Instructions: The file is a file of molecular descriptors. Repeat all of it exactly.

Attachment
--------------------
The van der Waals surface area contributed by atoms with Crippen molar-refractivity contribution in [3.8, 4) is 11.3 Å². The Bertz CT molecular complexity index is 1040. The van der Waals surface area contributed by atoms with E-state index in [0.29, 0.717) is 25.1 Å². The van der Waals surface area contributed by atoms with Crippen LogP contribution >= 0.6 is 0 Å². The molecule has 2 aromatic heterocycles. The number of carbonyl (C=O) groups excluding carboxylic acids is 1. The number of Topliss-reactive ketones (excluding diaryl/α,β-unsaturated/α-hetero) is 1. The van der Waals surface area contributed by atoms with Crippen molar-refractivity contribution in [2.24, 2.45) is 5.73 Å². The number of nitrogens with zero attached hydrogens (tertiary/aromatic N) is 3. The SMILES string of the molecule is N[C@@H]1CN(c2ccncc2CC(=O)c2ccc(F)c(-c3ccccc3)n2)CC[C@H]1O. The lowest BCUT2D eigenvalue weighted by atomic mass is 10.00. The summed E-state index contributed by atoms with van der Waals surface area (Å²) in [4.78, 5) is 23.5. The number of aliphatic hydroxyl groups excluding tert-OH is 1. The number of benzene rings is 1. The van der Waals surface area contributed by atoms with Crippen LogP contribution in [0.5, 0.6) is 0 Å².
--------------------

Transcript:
The van der Waals surface area contributed by atoms with Crippen molar-refractivity contribution in [3.8, 4) is 11.3 Å². The Bertz CT molecular complexity index is 1040. The van der Waals surface area contributed by atoms with E-state index in [0.29, 0.717) is 25.1 Å². The van der Waals surface area contributed by atoms with Crippen LogP contribution >= 0.6 is 0 Å². The molecule has 2 aromatic heterocycles. The number of carbonyl (C=O) groups excluding carboxylic acids is 1. The number of Topliss-reactive ketones (excluding diaryl/α,β-unsaturated/α-hetero) is 1. The van der Waals surface area contributed by atoms with Crippen molar-refractivity contribution in [2.24, 2.45) is 5.73 Å². The number of nitrogens with zero attached hydrogens (tertiary/aromatic N) is 3. The SMILES string of the molecule is N[C@@H]1CN(c2ccncc2CC(=O)c2ccc(F)c(-c3ccccc3)n2)CC[C@H]1O. The lowest BCUT2D eigenvalue weighted by atomic mass is 10.00. The summed E-state index contributed by atoms with van der Waals surface area (Å²) in [4.78, 5) is 23.5. The number of aliphatic hydroxyl groups excluding tert-OH is 1. The number of benzene rings is 1. The van der Waals surface area contributed by atoms with Crippen LogP contribution in [0.5, 0.6) is 0 Å².